A Dictionary of Stylistics - download pdf or read online

By Katie Wales

ISBN-10: 1408231158

ISBN-13: 9781408231159

During the last ten years there were outstanding advances in stylistics. those have given upward thrust to new phrases and to revised contemplating techniques and re-definitions of phrases. A Dictionary of Stylistics, second variation includes over six hundred alphabeticlly indexed entries: absolutely revised because the first and moment variants, it comprises many new entries.

Drawing fabric from stylistics and more than a few comparable disciplines akin to sociolinguistics, cognitive linguistics and standard rhetoric, the revised 3rd version presents a beneficial reference paintings for college students and lecturers of stylistics, in addition to severe discourse research and literary feedback. whilst it offers a basic photo of the character, insights and methodologies of stylistics. in addition to explaining terminology truly and concisely, this version encompasses a topic index for additional ease of use.

With quite a few quotations; factors for plenty of easy phrases from grammar and rhetoric; and a complete bibliography, it is a special reference paintings and guide for stylistic and textual research. scholars and academics at secondary and tertiary degrees of English language and literature or English as a international or moment language, and of linguistics, will locate it a useful resource of data.

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For Jung, dreams, as well as literature, universally make use of primordial archetypes: mountain peaks, towers, river valleys; a theory much exploited by James Joyce in his last work, the ‘dream-vision’ Finnegans Wake. ■ argot Borrowed from French (but of unknown origin) argot refers to the special linguistic usages of certain (usually anti-social) groups of people, such as thieves. Words such as porridge and stir for prison (sentence) have become widely known. g. stylistics). Admittedly it is not always easy to make distinctions.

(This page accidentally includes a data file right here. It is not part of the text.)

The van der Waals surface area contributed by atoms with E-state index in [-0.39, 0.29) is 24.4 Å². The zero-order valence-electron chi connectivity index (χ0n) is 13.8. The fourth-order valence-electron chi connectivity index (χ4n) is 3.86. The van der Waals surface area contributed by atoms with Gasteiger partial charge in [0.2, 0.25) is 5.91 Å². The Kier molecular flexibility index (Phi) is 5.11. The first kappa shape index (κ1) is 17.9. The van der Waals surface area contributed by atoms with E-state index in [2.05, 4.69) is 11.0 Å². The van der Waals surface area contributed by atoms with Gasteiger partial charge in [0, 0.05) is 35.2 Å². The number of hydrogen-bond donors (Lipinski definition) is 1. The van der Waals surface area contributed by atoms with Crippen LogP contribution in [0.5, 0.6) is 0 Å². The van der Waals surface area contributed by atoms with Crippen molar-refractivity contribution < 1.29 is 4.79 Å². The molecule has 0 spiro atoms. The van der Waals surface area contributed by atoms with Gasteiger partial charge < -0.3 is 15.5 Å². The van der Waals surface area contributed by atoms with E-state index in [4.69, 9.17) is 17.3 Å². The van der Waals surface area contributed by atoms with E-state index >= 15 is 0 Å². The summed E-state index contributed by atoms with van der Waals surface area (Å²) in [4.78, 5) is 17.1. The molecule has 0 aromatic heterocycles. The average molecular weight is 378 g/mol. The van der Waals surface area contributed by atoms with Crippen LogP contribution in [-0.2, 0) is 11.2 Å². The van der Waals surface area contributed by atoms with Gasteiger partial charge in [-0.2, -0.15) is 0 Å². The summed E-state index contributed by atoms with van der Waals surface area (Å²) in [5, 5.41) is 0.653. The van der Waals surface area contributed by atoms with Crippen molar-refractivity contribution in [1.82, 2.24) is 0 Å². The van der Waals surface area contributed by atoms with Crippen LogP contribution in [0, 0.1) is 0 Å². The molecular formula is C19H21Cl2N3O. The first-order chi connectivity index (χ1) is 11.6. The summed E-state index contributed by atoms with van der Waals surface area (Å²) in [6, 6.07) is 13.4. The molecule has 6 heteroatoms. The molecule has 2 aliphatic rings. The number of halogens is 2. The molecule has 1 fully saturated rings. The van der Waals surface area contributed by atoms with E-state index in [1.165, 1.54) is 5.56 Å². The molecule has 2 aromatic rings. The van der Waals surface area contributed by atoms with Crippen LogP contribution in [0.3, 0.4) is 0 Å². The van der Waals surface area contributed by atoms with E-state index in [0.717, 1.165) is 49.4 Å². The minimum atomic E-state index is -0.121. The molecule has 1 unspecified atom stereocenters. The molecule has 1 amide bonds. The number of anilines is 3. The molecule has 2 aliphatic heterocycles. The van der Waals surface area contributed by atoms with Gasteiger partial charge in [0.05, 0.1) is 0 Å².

Slang in informal speech, rather than in a legal document). g. lecturing to students as if they were in a nursery school). Internet communication has evolved its own appropriateness rules or netiquette, so that ‘flaming’, or highly emotive and rude messages are discouraged. g. ). Appropriateness as a working concept in linguistics has replaced the older concept of correctness. 30 ARCHAISM (3) In speech act theory, appropriateness and competence come together under the term appropriateness conditions.

G. g. She was changing the gearbox), but also that in present-day standard English the progressive is more usual (un-marked) to describe a single action done at the present time, than the simple present tense itself (cf. the kettle’s boiling v. the kettle boils). Although the relationship between perfect and simple past tense is complex (see perfect), in narratives where the past tense is the ‘norm’, the significance of the (past) perfect (or pluperfect) for aspect is apparent. It is not so much a sense of completion that emerges, but of setting or orientation v.

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A Dictionary of Stylistics by Katie Wales


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